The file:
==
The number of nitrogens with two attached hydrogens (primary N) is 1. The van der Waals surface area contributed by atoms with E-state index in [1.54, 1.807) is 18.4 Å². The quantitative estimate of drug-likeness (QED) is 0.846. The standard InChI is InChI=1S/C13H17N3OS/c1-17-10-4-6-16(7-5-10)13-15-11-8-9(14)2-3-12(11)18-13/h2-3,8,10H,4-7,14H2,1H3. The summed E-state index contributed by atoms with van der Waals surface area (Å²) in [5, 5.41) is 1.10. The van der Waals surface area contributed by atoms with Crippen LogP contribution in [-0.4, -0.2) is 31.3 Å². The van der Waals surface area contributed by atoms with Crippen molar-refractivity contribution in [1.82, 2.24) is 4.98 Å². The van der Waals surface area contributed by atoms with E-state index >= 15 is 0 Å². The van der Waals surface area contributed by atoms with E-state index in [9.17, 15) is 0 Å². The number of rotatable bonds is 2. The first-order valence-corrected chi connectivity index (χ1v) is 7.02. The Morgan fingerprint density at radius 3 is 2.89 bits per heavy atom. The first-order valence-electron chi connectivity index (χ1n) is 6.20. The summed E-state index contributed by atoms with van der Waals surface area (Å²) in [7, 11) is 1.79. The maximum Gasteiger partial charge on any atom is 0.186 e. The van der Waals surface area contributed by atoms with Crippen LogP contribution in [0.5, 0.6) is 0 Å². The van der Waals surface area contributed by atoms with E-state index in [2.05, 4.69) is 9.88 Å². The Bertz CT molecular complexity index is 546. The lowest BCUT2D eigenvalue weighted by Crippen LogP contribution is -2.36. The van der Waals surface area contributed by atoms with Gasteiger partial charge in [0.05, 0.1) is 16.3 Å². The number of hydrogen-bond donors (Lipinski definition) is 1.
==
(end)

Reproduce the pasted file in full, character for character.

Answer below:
The number of nitrogens with two attached hydrogens (primary N) is 1. The van der Waals surface area contributed by atoms with E-state index in [1.54, 1.807) is 18.4 Å². The quantitative estimate of drug-likeness (QED) is 0.846. The standard InChI is InChI=1S/C13H17N3OS/c1-17-10-4-6-16(7-5-10)13-15-11-8-9(14)2-3-12(11)18-13/h2-3,8,10H,4-7,14H2,1H3. The summed E-state index contributed by atoms with van der Waals surface area (Å²) in [5, 5.41) is 1.10. The van der Waals surface area contributed by atoms with Crippen LogP contribution in [-0.4, -0.2) is 31.3 Å². The van der Waals surface area contributed by atoms with Crippen molar-refractivity contribution in [1.82, 2.24) is 4.98 Å². The van der Waals surface area contributed by atoms with E-state index >= 15 is 0 Å². The van der Waals surface area contributed by atoms with E-state index in [9.17, 15) is 0 Å². The number of rotatable bonds is 2. The first-order valence-corrected chi connectivity index (χ1v) is 7.02. The Morgan fingerprint density at radius 3 is 2.89 bits per heavy atom. The first-order valence-electron chi connectivity index (χ1n) is 6.20. The summed E-state index contributed by atoms with van der Waals surface area (Å²) in [7, 11) is 1.79. The maximum Gasteiger partial charge on any atom is 0.186 e. The van der Waals surface area contributed by atoms with Crippen LogP contribution in [0.5, 0.6) is 0 Å². The van der Waals surface area contributed by atoms with E-state index in [2.05, 4.69) is 9.88 Å². The Bertz CT molecular complexity index is 546. The lowest BCUT2D eigenvalue weighted by Crippen LogP contribution is -2.36. The van der Waals surface area contributed by atoms with Gasteiger partial charge in [0.05, 0.1) is 16.3 Å². The number of hydrogen-bond donors (Lipinski definition) is 1.